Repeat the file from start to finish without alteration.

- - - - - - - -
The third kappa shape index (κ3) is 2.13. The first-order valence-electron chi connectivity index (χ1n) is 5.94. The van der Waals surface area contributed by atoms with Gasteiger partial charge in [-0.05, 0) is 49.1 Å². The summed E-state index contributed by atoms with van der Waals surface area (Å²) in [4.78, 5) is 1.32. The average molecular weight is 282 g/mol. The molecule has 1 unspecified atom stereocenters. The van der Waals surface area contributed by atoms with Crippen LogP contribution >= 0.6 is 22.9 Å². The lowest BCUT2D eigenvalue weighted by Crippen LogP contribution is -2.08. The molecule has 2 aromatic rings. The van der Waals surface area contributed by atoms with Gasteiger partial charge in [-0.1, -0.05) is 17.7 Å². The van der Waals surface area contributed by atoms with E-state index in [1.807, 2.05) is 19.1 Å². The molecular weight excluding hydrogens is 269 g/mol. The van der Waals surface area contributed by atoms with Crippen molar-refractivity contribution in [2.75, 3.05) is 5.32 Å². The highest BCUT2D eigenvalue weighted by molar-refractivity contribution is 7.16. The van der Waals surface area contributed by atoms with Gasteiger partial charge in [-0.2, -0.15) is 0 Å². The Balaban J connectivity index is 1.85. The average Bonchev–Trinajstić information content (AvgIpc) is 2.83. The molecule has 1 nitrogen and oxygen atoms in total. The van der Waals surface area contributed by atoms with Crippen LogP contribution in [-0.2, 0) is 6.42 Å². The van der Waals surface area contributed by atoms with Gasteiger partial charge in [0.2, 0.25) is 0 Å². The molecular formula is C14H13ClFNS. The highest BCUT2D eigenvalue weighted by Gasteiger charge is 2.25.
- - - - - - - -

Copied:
The third kappa shape index (κ3) is 2.13. The first-order valence-electron chi connectivity index (χ1n) is 5.94. The van der Waals surface area contributed by atoms with Gasteiger partial charge in [-0.05, 0) is 49.1 Å². The summed E-state index contributed by atoms with van der Waals surface area (Å²) in [4.78, 5) is 1.32. The average molecular weight is 282 g/mol. The molecule has 1 unspecified atom stereocenters. The van der Waals surface area contributed by atoms with Crippen LogP contribution >= 0.6 is 22.9 Å². The lowest BCUT2D eigenvalue weighted by Crippen LogP contribution is -2.08. The molecule has 2 aromatic rings. The van der Waals surface area contributed by atoms with Gasteiger partial charge in [-0.1, -0.05) is 17.7 Å². The van der Waals surface area contributed by atoms with E-state index in [1.807, 2.05) is 19.1 Å². The molecular weight excluding hydrogens is 269 g/mol. The van der Waals surface area contributed by atoms with Crippen molar-refractivity contribution in [2.75, 3.05) is 5.32 Å². The highest BCUT2D eigenvalue weighted by molar-refractivity contribution is 7.16. The van der Waals surface area contributed by atoms with Gasteiger partial charge in [-0.2, -0.15) is 0 Å². The Balaban J connectivity index is 1.85. The average Bonchev–Trinajstić information content (AvgIpc) is 2.83. The molecule has 1 nitrogen and oxygen atoms in total. The van der Waals surface area contributed by atoms with Crippen LogP contribution in [-0.2, 0) is 6.42 Å². The van der Waals surface area contributed by atoms with Gasteiger partial charge in [0.2, 0.25) is 0 Å². The molecular formula is C14H13ClFNS. The highest BCUT2D eigenvalue weighted by Gasteiger charge is 2.25.